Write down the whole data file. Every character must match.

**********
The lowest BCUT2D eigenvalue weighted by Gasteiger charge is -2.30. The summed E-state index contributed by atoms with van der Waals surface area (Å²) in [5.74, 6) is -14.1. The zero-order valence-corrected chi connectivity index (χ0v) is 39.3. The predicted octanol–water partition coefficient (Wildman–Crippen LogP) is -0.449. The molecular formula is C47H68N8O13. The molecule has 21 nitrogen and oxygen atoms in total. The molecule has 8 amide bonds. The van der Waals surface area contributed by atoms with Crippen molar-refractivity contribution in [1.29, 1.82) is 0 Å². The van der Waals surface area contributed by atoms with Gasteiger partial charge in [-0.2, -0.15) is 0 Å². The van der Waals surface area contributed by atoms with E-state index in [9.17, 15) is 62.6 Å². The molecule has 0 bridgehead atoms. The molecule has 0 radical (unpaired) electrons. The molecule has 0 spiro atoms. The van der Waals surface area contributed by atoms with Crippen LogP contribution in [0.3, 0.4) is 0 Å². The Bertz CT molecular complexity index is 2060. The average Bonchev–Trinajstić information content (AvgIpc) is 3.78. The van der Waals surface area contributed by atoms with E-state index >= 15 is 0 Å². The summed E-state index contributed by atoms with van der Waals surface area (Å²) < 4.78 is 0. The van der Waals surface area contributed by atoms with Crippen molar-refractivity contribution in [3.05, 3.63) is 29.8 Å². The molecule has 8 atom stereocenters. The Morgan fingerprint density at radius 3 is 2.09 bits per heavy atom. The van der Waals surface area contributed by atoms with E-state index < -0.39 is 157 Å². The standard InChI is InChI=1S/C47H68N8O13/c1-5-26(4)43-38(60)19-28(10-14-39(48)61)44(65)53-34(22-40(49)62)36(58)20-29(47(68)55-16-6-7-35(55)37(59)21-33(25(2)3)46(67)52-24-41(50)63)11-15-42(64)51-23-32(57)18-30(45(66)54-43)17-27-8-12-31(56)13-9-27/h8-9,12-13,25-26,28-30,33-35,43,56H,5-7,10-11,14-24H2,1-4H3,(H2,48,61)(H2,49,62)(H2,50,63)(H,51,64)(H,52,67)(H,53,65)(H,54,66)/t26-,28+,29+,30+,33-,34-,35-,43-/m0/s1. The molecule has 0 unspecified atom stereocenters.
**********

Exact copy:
The lowest BCUT2D eigenvalue weighted by Gasteiger charge is -2.30. The summed E-state index contributed by atoms with van der Waals surface area (Å²) in [5.74, 6) is -14.1. The zero-order valence-corrected chi connectivity index (χ0v) is 39.3. The predicted octanol–water partition coefficient (Wildman–Crippen LogP) is -0.449. The molecular formula is C47H68N8O13. The molecule has 21 nitrogen and oxygen atoms in total. The molecule has 8 amide bonds. The van der Waals surface area contributed by atoms with Crippen molar-refractivity contribution in [1.29, 1.82) is 0 Å². The van der Waals surface area contributed by atoms with Gasteiger partial charge in [-0.2, -0.15) is 0 Å². The van der Waals surface area contributed by atoms with E-state index in [9.17, 15) is 62.6 Å². The molecule has 0 bridgehead atoms. The molecule has 0 radical (unpaired) electrons. The molecule has 0 spiro atoms. The van der Waals surface area contributed by atoms with Crippen LogP contribution in [0.3, 0.4) is 0 Å². The Bertz CT molecular complexity index is 2060. The average Bonchev–Trinajstić information content (AvgIpc) is 3.78. The van der Waals surface area contributed by atoms with E-state index >= 15 is 0 Å². The summed E-state index contributed by atoms with van der Waals surface area (Å²) < 4.78 is 0. The van der Waals surface area contributed by atoms with Crippen molar-refractivity contribution in [3.05, 3.63) is 29.8 Å². The molecule has 8 atom stereocenters. The Morgan fingerprint density at radius 3 is 2.09 bits per heavy atom. The van der Waals surface area contributed by atoms with E-state index < -0.39 is 157 Å². The standard InChI is InChI=1S/C47H68N8O13/c1-5-26(4)43-38(60)19-28(10-14-39(48)61)44(65)53-34(22-40(49)62)36(58)20-29(47(68)55-16-6-7-35(55)37(59)21-33(25(2)3)46(67)52-24-41(50)63)11-15-42(64)51-23-32(57)18-30(45(66)54-43)17-27-8-12-31(56)13-9-27/h8-9,12-13,25-26,28-30,33-35,43,56H,5-7,10-11,14-24H2,1-4H3,(H2,48,61)(H2,49,62)(H2,50,63)(H,51,64)(H,52,67)(H,53,65)(H,54,66)/t26-,28+,29+,30+,33-,34-,35-,43-/m0/s1. The molecule has 0 unspecified atom stereocenters.